"In a stunning discovery that overturns decades of textbook teaching, researchers at the University of Virginia School of Medicine have determined that the brain is directly connected to the immune system by vessels previously thought not to exist." While the article at Sciencedaily.com may be a bit breathlessly excited about it, even the more somber source article in Nature agrees that this "may call for a reassessment of basic assumptions in neuroimmunology"
The Deep Mind of Demis Hassabis - "The big thing is what we call transfer learning. You've mastered one domain of things, how do you abstract that into something that's almost like a library of knowledge that you can now usefully apply in a new domain? That's the key to general knowledge. At the moment, we are good at processing perceptual information and then picking an action based on that. But when it goes to the next level, the concept level, nobody has been able to do that." (previously: 1,2) [more inside]
You invest so much in it, don't you? It's what elevates you above the beasts of the field, it's what makes you special. Homo sapiens, you call yourself. Wise Man. Do you even know what it is, this consciousness you cite in your own exaltation? Do you even know what it's for?Dr. Peter Watts is no stranger to MetaFilter. But look past his sardonic nuptials, heartbreaking eulogies, and agonizing run-ins with fascists (and fasciitis) and you'll find one of the most brilliant, compelling, and disquieting science fiction authors at work today. A marine biologist skilled at deep background research, his acclaimed 2006 novel Blindsight [full text] -- a cerebral "first contact" tale led by a diverse crew of bleeding-edge post-humans -- is diamond-hard and deeply horrifying, wringing profound existential dread from such abstruse concepts as the Chinese Room, the Philosophical Zombie, Chernoff faces, and the myriad quirks and blind spots that haunt the human mind. But Blindsight's last, shattering insight is not the end of the story -- along with crew/ship/"Firefall" notes, a blackly funny in-universe lecture on resurrecting sociopathic vampirism (PDF - prev.), and a rigorously-cited (and spoiler-laden) reference section, tomorrow will see the release of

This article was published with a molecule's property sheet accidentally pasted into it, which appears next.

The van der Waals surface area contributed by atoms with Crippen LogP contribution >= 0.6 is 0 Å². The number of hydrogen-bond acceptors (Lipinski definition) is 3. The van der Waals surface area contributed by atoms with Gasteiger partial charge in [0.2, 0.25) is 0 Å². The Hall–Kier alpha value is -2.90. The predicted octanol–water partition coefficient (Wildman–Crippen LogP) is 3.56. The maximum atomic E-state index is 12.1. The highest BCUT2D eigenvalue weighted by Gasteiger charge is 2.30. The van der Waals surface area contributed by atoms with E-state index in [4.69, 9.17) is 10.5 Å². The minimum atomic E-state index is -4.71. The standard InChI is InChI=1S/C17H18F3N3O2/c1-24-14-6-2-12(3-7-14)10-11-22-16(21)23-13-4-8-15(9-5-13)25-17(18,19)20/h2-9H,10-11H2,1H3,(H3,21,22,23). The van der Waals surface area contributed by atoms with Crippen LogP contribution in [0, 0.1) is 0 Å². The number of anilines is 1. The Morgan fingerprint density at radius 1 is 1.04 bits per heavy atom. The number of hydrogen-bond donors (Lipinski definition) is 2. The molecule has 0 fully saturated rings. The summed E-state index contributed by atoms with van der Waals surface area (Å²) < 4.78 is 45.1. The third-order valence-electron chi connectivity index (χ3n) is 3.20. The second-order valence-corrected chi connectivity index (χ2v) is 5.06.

In this teaching video, Suzanne Stensaas, Ph.D., demonstrates the properties and anatomy of an unfixed brain, showing its squishiness and vulnerability. [WARNING: The video contains graphic images, a human brain from a recent autopsy.]
"Maybe it's a sore point: your field should have an answer (people think you do) but there isn't one yet. Perhaps it's simple to pose but hard to answer. Or it's a question that belies a deep misunderstanding: the best answer is to question the question."
Is Psychometric g a Myth? - "As an online discussion about IQ or general intelligence grows longer, the probability of someone linking to statistician Cosma Shalizi's essay g, a Statistical Myth approaches 1. Usually the link is accompanied by an assertion to the effect that Shalizi offers a definitive refutation of the concept of general mental ability, or psychometric g." [more inside]
NeuroBollocks: Debunking pseudo-neuroscience so you don't have to.
The simulated brain - "First computer model to produce complex behaviour performs almost as well as humans at simple number tasks." [1,2,3,4,5,etc.]
"...Pam agreed to die in order to save her life—and in the process had what is perhaps the most famous case of independent corroboration of out of body experience (OBE) perceptions on record...Pam later said, she felt herself “pop” out of her body and hover above it, watching as doctors worked on her body. Although she no longer had use of her eyes and ears, she described her observations in terms of her senses and perceptions...with considerable accuracy.Near Death, explained. [more inside]
NDE studies [such as these] suggest that after physical death, mind and consciousness may continue in a transcendent level of reality that normally is not accessible to our senses and awareness."
Brain Tumors: symptoms, types, a man who hunts them (and what drives him) and a vivid video of the removal of one.
More evidence of brain plasticity: Some blind people are able to use echolocation to perceive space and objects around them in surprising detail, even though the time differences in echoes necessary to do this are two small to be consciously perceived. An fMRI study by Lore Thaler, Stephen Arnott and Melvyn Goodale revealed that people who are especially adept at this use their calcarine cortex (a.k.a. V1 or primary visual cortex) to process spatial information from the echoes. The original paper. A shorter discussion. (Previously)